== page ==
Its EBITDA in 2022 rose 5.2% year on year to ¥130bn ($18.9bn). The company also explained it had “proactively seized the current opportunities brought by the demands from various industries in the economy and society for network-based, digitalised and smart integrated information services and created a model for industrial digitalisation development,” which integrates cloud network capability foundation and industry application platforms to provide digital solutions for “numerous walks of life”. 

The telco also noted it had made strides in its cloud business, claiming that it is now “the world’s largest carrier cloud and China’s largest hybrid cloud,” with revenue up 107.5% year on year to ¥57.9bn ($8.4bn).

In 2022, the Chinese operator added 80.1 million 5G package subscribers, reaching a total of almost 268 million (or 68.5% of its total mobile user base), but it did not stipulate how many of those 5G package subscribers were actually connected to its 5G network.

China Telecom’s overall mobile subscriber base stood at 391.1 million at the end of 2022, of which 18.8 million were new additions.

China Unicom

The third-largest operator in China also reported improved performance last year. Its operating revenue of ¥354.9bn ($51.6bn), up 8.3% year on year, is the highest growth rate it has recorded in the past nine years. While EBITDA increased by 3% to ¥99bn ($14.4bn).

Its Industry Internet business revenue achieved an annual growth of more than 20% for the first time, reaching ¥70.4bn ($10.2bn), up 28.6% year on year.

It also claimed to be “the first operator with internet of things (IoT) connections exceeding human connections”, with its IoT connections standing at approximately 390 million, while mobile connections were around 320 million. The penetration rate of 5G package subscribers reached 66%, totalling 212.7 million by the end of 2022 (but it did not reveal how many of those 5G subscribers are actually using 5G services).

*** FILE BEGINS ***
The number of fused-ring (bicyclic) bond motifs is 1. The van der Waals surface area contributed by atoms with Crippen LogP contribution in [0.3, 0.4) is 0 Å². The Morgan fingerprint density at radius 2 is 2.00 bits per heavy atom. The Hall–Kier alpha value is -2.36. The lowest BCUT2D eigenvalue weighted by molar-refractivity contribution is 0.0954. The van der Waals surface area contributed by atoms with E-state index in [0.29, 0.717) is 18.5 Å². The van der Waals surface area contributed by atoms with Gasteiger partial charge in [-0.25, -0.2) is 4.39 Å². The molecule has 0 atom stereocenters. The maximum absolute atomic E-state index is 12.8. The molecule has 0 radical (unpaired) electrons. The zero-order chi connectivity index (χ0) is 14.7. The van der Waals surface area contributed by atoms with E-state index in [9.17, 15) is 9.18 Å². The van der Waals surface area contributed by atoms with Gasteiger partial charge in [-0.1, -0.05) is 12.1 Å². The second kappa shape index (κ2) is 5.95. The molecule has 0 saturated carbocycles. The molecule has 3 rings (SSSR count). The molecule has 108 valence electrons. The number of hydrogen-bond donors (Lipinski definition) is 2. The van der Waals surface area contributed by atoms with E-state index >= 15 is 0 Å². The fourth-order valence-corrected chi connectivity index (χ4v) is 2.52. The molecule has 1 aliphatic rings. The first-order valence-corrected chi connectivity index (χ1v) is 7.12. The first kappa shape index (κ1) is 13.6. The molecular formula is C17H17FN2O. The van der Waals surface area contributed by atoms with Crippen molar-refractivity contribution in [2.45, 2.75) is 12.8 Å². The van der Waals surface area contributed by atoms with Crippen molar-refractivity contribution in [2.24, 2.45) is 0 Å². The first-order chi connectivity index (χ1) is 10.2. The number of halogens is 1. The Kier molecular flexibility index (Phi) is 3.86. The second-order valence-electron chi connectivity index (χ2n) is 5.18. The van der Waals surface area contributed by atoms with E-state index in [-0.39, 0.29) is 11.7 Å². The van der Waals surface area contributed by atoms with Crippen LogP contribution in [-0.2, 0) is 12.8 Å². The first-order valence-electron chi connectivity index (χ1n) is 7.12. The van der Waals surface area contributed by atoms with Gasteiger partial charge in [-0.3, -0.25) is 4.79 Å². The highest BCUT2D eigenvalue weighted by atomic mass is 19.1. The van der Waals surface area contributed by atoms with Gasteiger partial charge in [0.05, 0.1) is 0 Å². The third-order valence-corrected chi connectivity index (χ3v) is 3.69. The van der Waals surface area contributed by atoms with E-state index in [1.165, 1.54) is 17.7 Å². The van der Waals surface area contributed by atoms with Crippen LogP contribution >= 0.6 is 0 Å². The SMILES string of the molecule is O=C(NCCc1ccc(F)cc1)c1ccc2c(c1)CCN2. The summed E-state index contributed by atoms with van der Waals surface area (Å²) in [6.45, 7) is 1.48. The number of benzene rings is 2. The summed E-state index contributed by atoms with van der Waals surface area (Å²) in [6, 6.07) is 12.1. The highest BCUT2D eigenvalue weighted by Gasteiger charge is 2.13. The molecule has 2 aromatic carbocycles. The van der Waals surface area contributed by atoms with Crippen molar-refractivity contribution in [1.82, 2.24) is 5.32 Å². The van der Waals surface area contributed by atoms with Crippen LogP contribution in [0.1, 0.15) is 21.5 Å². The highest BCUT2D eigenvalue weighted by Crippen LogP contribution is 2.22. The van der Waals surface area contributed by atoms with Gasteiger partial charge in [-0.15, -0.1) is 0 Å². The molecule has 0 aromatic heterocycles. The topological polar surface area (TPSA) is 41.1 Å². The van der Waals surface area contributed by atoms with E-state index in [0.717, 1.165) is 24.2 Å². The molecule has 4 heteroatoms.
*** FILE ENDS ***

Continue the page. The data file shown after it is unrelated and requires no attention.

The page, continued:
China Unicom has built more than 16,000 “large-scale 5G application projects on a cumulative basis, which were replicated among 52 major categories of the national economy and built more than 1,600 fully 5G-connected factories” by the end of 2022.

“Today, China Unicom is accelerating its transformation from a traditional pipeline operator to a digital technology leader, and has achieved transformation and upgrade in four dimensions – connectivity scale and structure, core functions, service and empowerment level, and development philosophies – breaking the three major valuation limits of traditional operators, namely connectivity pipes, vicious competition and lack of innovation,” said Liu Liehong, chair of China Unicom.

In addition to these figures, data from the Chinese Ministry of Industry and Information Technology, cited by China Daily, revealed that China had more than 2.3 million 5G base stations at the end of 2022, representing 60% of the global total, while the number of 5G subscribers actually using 5G services totalled 561 million, about one-third of the country’s total mobile connections (and, it would seem, more than half of the world’s 5G users…). 

- Yanitsa Boyadzhieva, Deputy Editor, TelecomTV